I should have known that even though the car started just fine after I filled it up with gas not a block from my house that this was just a tease, a way to lull me into an even deeper sense of false security. I should have been alerted by the prayers and appeals to any deity who would listen that I was not quite as confident in this mission as I was pretending.

I should have known when I got to the highway outside the city and saw the wait times posted for going over the bridge to the U.S that now is the time to turn around, no harm no foul. It is definitely too late to turn around when one is on the bridge.

I should have known that sitting at a stop and go idle for over 45 minutes on the bridge on a day with 100% humidity and blazing heat would place undue stress on an already diagnosed terminally ill alternator ... and did I mention that this same alternator had been sounding like a vacuum cleaner for about a week or so??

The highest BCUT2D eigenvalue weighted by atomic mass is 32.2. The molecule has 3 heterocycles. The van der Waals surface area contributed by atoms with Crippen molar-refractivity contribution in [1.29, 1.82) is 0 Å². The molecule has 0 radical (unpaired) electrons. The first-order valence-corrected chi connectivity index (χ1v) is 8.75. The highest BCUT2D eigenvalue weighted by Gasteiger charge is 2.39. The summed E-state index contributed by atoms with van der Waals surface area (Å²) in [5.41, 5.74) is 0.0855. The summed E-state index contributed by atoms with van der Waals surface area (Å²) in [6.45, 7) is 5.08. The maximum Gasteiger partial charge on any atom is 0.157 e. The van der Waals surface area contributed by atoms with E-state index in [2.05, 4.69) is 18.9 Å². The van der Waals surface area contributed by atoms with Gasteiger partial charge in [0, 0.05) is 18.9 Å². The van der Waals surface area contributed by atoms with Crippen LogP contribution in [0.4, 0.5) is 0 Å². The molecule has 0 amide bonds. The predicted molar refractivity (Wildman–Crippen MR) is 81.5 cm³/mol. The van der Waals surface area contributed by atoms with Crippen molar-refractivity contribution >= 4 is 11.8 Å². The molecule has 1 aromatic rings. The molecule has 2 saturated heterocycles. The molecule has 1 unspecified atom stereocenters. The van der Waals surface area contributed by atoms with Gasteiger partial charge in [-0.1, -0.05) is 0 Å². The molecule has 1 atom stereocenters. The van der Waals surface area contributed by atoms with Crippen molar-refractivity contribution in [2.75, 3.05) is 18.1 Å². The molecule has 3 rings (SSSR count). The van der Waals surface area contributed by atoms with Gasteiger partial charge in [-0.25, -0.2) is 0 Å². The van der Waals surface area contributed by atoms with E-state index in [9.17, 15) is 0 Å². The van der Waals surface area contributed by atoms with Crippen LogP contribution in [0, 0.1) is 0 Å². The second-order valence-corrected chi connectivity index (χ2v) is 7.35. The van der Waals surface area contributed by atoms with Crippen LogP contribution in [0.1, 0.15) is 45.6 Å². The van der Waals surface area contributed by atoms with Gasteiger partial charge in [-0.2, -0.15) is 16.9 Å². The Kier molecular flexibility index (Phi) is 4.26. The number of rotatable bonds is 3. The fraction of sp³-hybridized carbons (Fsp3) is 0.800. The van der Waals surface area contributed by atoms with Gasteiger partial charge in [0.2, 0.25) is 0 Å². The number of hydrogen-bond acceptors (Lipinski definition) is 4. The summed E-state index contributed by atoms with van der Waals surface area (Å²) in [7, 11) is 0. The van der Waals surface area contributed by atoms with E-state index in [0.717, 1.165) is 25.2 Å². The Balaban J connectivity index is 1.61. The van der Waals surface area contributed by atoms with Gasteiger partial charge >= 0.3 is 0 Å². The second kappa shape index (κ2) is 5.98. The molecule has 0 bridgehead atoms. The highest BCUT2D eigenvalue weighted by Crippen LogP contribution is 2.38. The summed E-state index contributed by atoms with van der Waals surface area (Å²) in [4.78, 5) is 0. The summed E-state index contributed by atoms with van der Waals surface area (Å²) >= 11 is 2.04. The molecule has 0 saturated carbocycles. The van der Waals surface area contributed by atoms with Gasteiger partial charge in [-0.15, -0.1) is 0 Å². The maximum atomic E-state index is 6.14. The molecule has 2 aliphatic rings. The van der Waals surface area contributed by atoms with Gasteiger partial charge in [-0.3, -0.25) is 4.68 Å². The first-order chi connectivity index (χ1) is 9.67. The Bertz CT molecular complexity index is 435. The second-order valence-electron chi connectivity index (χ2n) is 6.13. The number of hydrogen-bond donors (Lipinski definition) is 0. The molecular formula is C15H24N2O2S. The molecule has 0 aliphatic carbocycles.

I should have known that even though I made it over the border and got the must have them now items at our US mailbox that the awful sound the car made when it ( finally ) started up again was simply a harbinger of the death throes of an electrical system long since exhausted by time, miles and (apparently) abject stupidity.